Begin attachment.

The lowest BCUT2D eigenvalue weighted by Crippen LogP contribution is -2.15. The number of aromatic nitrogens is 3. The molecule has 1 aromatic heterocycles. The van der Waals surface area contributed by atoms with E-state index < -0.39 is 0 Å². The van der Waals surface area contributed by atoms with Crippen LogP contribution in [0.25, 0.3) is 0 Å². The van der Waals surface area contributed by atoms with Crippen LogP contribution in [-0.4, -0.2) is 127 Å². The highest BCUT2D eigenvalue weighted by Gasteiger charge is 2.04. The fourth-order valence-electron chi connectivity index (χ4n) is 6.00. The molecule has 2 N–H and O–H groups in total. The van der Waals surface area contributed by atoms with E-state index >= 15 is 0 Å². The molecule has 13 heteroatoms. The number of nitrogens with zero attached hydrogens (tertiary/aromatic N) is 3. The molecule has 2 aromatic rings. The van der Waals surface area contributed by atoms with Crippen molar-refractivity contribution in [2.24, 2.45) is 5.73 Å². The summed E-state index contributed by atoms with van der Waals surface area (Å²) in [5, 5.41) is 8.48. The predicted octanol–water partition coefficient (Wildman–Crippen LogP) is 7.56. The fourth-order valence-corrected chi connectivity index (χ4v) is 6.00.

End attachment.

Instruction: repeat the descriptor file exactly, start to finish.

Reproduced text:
The lowest BCUT2D eigenvalue weighted by Crippen LogP contribution is -2.15. The number of aromatic nitrogens is 3. The molecule has 1 aromatic heterocycles. The van der Waals surface area contributed by atoms with E-state index < -0.39 is 0 Å². The van der Waals surface area contributed by atoms with Crippen LogP contribution in [0.25, 0.3) is 0 Å². The van der Waals surface area contributed by atoms with Crippen LogP contribution in [-0.4, -0.2) is 127 Å². The highest BCUT2D eigenvalue weighted by Gasteiger charge is 2.04. The fourth-order valence-electron chi connectivity index (χ4n) is 6.00. The molecule has 2 N–H and O–H groups in total. The van der Waals surface area contributed by atoms with E-state index >= 15 is 0 Å². The molecule has 13 heteroatoms. The number of nitrogens with zero attached hydrogens (tertiary/aromatic N) is 3. The molecule has 2 aromatic rings. The van der Waals surface area contributed by atoms with Crippen molar-refractivity contribution in [2.24, 2.45) is 5.73 Å². The summed E-state index contributed by atoms with van der Waals surface area (Å²) in [5, 5.41) is 8.48. The predicted octanol–water partition coefficient (Wildman–Crippen LogP) is 7.56. The fourth-order valence-corrected chi connectivity index (χ4v) is 6.00.